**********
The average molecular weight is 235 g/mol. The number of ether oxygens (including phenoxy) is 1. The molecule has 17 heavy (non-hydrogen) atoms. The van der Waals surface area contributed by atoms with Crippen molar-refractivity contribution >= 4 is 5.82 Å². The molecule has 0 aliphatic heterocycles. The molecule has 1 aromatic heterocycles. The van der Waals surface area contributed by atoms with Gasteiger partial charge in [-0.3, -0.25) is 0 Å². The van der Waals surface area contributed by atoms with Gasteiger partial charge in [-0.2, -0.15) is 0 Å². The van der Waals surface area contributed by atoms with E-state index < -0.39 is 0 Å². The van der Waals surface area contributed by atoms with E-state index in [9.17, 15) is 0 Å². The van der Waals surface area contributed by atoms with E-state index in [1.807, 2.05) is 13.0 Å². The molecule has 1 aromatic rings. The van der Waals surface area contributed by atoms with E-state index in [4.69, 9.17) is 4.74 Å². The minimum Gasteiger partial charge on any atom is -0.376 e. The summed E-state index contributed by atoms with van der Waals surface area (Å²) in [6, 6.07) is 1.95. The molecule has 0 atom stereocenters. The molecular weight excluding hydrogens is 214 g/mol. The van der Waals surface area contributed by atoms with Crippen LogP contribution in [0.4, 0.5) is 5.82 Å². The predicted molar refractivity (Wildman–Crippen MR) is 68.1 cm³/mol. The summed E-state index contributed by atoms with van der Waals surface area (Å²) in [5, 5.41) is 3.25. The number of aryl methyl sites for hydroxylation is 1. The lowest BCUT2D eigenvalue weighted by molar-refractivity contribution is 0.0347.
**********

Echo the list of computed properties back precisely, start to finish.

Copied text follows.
The average molecular weight is 235 g/mol. The number of ether oxygens (including phenoxy) is 1. The molecule has 17 heavy (non-hydrogen) atoms. The van der Waals surface area contributed by atoms with Crippen molar-refractivity contribution >= 4 is 5.82 Å². The molecule has 0 aliphatic heterocycles. The molecule has 1 aromatic heterocycles. The van der Waals surface area contributed by atoms with Gasteiger partial charge in [-0.3, -0.25) is 0 Å². The van der Waals surface area contributed by atoms with Gasteiger partial charge in [-0.2, -0.15) is 0 Å². The van der Waals surface area contributed by atoms with E-state index < -0.39 is 0 Å². The van der Waals surface area contributed by atoms with E-state index in [9.17, 15) is 0 Å². The van der Waals surface area contributed by atoms with E-state index in [1.807, 2.05) is 13.0 Å². The molecule has 1 aromatic rings. The van der Waals surface area contributed by atoms with E-state index in [4.69, 9.17) is 4.74 Å². The minimum Gasteiger partial charge on any atom is -0.376 e. The summed E-state index contributed by atoms with van der Waals surface area (Å²) in [6, 6.07) is 1.95. The molecule has 0 atom stereocenters. The molecular weight excluding hydrogens is 214 g/mol. The van der Waals surface area contributed by atoms with Crippen LogP contribution in [0.4, 0.5) is 5.82 Å². The predicted molar refractivity (Wildman–Crippen MR) is 68.1 cm³/mol. The summed E-state index contributed by atoms with van der Waals surface area (Å²) in [5, 5.41) is 3.25. The number of aryl methyl sites for hydroxylation is 1. The lowest BCUT2D eigenvalue weighted by molar-refractivity contribution is 0.0347.